In 1992, “Lost in the City,” a collection of short stories, was published. The stories, which have been compared to James Joyce’s “Dubliners,” are a collage of working-class Washington, a world away from the marble halls of government and museums.

More than a decade later, in 2003, Mr. Jones’ second book and first novel, “The Known World,” came out. Set in antebellum Virginia, the novel is populated with an astounding range of richly imagined characters, including Henry Townsend, a formerly enslaved black man who becomes a slave owner.

The book was awarded the 2004 Pulitzer for fiction. Also that year, Mr. Jones received the $500,000 MacArthur grant.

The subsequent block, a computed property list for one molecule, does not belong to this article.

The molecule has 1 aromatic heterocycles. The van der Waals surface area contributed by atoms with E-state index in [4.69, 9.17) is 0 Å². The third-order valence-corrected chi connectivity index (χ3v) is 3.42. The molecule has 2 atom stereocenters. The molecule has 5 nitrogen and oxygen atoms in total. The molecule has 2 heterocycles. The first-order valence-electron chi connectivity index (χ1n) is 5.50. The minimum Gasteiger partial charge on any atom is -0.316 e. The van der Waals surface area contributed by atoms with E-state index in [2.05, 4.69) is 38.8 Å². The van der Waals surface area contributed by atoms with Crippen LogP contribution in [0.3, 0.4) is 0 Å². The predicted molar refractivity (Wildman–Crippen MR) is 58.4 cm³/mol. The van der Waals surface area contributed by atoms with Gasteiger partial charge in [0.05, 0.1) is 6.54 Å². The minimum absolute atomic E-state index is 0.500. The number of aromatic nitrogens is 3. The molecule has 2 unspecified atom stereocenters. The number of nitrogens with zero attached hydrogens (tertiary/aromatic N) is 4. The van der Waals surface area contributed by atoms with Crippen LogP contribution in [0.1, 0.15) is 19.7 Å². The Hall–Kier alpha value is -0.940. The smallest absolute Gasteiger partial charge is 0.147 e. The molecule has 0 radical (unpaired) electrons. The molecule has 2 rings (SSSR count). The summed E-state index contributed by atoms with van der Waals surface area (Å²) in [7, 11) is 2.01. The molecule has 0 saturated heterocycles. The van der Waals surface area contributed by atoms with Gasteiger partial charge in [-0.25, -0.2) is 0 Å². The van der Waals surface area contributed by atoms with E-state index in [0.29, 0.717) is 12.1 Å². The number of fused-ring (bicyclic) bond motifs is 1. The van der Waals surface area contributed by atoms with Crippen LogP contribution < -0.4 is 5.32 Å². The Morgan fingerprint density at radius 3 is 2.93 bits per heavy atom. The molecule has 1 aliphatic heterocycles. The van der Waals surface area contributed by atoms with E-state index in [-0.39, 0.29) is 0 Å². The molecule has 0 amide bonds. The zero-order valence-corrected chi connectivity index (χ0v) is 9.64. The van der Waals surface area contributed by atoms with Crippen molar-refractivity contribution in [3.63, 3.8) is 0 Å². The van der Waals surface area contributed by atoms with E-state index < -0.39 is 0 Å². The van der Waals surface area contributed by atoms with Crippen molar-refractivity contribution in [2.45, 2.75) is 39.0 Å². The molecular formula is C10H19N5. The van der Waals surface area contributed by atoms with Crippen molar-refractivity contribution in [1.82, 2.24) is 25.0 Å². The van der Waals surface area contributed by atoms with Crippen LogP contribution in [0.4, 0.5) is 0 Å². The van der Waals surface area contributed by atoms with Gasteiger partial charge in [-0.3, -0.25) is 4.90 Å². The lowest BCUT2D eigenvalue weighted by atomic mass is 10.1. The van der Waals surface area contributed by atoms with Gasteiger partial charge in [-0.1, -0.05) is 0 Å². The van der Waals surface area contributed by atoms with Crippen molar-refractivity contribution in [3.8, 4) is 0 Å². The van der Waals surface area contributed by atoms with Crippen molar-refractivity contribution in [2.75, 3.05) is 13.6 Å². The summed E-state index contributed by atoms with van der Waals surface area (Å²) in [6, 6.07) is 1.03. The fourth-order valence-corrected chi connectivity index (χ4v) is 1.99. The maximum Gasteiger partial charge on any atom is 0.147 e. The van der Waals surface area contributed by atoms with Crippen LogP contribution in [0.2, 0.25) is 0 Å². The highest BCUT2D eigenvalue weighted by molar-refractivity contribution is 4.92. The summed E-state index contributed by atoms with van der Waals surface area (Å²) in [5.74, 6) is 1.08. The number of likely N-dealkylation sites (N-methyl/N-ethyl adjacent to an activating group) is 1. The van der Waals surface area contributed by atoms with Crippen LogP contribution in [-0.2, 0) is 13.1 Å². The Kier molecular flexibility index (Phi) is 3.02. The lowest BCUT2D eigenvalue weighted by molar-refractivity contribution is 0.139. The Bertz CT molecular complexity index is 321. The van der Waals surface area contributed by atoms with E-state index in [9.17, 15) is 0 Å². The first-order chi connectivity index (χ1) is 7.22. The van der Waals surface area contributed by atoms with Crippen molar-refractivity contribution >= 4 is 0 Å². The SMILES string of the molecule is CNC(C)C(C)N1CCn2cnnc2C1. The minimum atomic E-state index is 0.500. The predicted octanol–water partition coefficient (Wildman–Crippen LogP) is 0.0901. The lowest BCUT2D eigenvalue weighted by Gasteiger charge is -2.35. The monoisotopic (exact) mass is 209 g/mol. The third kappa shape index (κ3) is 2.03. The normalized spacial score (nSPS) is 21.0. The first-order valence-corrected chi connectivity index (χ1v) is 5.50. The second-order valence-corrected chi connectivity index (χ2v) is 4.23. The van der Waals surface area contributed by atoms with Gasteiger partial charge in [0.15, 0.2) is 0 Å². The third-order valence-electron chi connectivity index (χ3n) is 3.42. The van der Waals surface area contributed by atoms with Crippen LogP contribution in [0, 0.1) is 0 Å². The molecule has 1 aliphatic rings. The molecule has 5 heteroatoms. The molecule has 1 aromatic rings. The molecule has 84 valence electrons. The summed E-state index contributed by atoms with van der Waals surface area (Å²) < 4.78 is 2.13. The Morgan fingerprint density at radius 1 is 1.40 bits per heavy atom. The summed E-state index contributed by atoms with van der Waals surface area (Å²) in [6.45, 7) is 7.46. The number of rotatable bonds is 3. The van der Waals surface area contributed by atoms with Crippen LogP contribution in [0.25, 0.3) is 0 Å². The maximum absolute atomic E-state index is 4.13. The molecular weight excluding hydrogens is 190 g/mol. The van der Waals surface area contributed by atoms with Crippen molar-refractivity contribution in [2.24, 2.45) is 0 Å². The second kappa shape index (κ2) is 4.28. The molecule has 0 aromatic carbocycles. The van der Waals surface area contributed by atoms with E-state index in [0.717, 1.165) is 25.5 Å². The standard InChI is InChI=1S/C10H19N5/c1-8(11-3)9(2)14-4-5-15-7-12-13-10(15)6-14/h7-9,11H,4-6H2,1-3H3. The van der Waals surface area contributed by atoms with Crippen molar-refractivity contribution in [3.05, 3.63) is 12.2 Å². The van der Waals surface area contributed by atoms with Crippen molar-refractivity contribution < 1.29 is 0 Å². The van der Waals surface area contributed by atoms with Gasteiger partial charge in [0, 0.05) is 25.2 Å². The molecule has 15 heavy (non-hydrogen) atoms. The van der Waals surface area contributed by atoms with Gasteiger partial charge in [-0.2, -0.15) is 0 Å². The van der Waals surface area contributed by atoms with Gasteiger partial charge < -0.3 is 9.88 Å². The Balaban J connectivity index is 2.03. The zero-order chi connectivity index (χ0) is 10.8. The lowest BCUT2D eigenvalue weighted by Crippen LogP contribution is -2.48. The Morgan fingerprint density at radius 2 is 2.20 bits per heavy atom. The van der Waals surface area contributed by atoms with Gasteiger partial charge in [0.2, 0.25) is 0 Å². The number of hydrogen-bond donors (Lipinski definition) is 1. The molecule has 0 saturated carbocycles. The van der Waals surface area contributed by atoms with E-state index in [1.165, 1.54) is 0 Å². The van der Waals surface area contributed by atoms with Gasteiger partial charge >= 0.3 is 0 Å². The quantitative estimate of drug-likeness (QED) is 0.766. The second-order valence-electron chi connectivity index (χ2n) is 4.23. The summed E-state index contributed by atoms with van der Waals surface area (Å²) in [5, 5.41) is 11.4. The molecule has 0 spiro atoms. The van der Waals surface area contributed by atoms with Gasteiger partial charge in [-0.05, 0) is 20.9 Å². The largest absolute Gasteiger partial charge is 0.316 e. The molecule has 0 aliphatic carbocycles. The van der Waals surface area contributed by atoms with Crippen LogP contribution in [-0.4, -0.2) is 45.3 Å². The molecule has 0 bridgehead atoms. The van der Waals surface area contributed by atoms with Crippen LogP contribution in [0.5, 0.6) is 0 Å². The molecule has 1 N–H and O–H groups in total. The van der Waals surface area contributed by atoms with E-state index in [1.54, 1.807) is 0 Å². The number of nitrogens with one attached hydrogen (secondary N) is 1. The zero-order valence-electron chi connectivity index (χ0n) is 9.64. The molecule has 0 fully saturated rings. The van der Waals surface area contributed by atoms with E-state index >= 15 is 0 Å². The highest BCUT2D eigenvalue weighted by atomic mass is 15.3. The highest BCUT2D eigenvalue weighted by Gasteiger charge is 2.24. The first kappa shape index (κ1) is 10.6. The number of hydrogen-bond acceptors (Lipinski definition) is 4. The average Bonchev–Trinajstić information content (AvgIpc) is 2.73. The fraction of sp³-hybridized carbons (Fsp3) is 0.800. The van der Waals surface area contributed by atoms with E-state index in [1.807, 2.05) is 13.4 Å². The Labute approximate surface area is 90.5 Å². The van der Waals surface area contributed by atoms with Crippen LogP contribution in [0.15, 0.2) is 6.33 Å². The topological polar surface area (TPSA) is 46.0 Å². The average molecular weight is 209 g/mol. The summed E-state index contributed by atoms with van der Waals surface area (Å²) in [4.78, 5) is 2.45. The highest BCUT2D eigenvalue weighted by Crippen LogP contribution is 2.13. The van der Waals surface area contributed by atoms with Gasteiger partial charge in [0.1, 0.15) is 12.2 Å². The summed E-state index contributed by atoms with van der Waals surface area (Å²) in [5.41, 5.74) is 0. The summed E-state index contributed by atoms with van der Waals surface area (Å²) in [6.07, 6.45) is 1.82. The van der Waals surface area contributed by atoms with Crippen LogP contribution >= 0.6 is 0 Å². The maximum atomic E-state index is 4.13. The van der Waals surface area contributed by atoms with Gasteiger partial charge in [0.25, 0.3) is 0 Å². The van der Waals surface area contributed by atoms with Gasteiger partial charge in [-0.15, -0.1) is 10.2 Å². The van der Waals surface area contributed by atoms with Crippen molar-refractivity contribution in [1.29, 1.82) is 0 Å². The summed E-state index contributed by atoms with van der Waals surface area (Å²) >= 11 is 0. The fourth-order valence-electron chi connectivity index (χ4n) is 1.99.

He insists that his life has not changed since then.

“I won the thing, but it’s not as if it’s this major thing in my life,” Mr. Jones says of the Pulitzer. “I don’t get up every morning thinking about that. … I do find it hard to connect that person who’s always there [on] the flap on the book jacket, whose face might be in some newspaper, with the person I know I am. It seems like a different human being.”

Ms. Davis, who edited Mr. Jones’ last two books at HarperCollins, says the writer remains as simple as he was when she had to force him to get e-mail because of the swelling anticipation of the release of “The Known World.” Before that, they corresponded by “snail mail.”

“Fame and acclaim haven’t changed his character,” Ms. Davis says. “He’s as humble and as easy to work with as ever. He’s a very simple person.”

The same month he won the Pulitzer, Mr. Jones moved into an apartment near the Washington National Cathedral. He still sits and sleeps on the floor, but not because of any Zen motive; he just hasn’t had time to shop for furniture.